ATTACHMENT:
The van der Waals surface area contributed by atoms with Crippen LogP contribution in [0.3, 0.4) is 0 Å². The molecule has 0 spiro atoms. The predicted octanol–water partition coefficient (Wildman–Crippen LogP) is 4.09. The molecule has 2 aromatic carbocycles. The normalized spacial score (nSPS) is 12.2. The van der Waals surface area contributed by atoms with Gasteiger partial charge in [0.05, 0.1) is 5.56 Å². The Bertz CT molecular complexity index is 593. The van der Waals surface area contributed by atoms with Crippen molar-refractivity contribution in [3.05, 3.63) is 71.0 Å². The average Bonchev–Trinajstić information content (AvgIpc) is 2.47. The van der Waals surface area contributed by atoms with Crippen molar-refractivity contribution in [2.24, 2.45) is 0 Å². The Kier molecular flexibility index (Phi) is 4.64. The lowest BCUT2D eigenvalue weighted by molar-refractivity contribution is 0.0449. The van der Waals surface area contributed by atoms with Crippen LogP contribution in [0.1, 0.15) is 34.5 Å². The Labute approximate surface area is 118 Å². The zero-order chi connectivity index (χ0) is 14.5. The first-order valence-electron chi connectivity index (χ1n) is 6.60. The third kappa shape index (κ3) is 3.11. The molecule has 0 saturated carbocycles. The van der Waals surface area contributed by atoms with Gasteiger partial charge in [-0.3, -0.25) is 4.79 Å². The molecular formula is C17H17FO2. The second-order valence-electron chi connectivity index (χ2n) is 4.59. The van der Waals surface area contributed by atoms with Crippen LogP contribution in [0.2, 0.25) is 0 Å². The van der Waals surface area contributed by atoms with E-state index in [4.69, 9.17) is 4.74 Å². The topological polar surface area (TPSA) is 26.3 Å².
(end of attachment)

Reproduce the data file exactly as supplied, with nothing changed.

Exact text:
The van der Waals surface area contributed by atoms with Crippen LogP contribution in [0.3, 0.4) is 0 Å². The molecule has 0 spiro atoms. The predicted octanol–water partition coefficient (Wildman–Crippen LogP) is 4.09. The molecule has 2 aromatic carbocycles. The normalized spacial score (nSPS) is 12.2. The van der Waals surface area contributed by atoms with Gasteiger partial charge in [0.05, 0.1) is 5.56 Å². The Bertz CT molecular complexity index is 593. The van der Waals surface area contributed by atoms with Crippen molar-refractivity contribution in [3.05, 3.63) is 71.0 Å². The average Bonchev–Trinajstić information content (AvgIpc) is 2.47. The van der Waals surface area contributed by atoms with Crippen molar-refractivity contribution in [2.24, 2.45) is 0 Å². The Kier molecular flexibility index (Phi) is 4.64. The lowest BCUT2D eigenvalue weighted by molar-refractivity contribution is 0.0449. The van der Waals surface area contributed by atoms with Crippen LogP contribution in [0.1, 0.15) is 34.5 Å². The Labute approximate surface area is 118 Å². The zero-order chi connectivity index (χ0) is 14.5. The first-order valence-electron chi connectivity index (χ1n) is 6.60. The third kappa shape index (κ3) is 3.11. The molecule has 0 saturated carbocycles. The van der Waals surface area contributed by atoms with Gasteiger partial charge in [-0.3, -0.25) is 4.79 Å². The molecular formula is C17H17FO2. The second-order valence-electron chi connectivity index (χ2n) is 4.59. The van der Waals surface area contributed by atoms with Crippen LogP contribution in [0.2, 0.25) is 0 Å². The van der Waals surface area contributed by atoms with E-state index in [4.69, 9.17) is 4.74 Å². The topological polar surface area (TPSA) is 26.3 Å².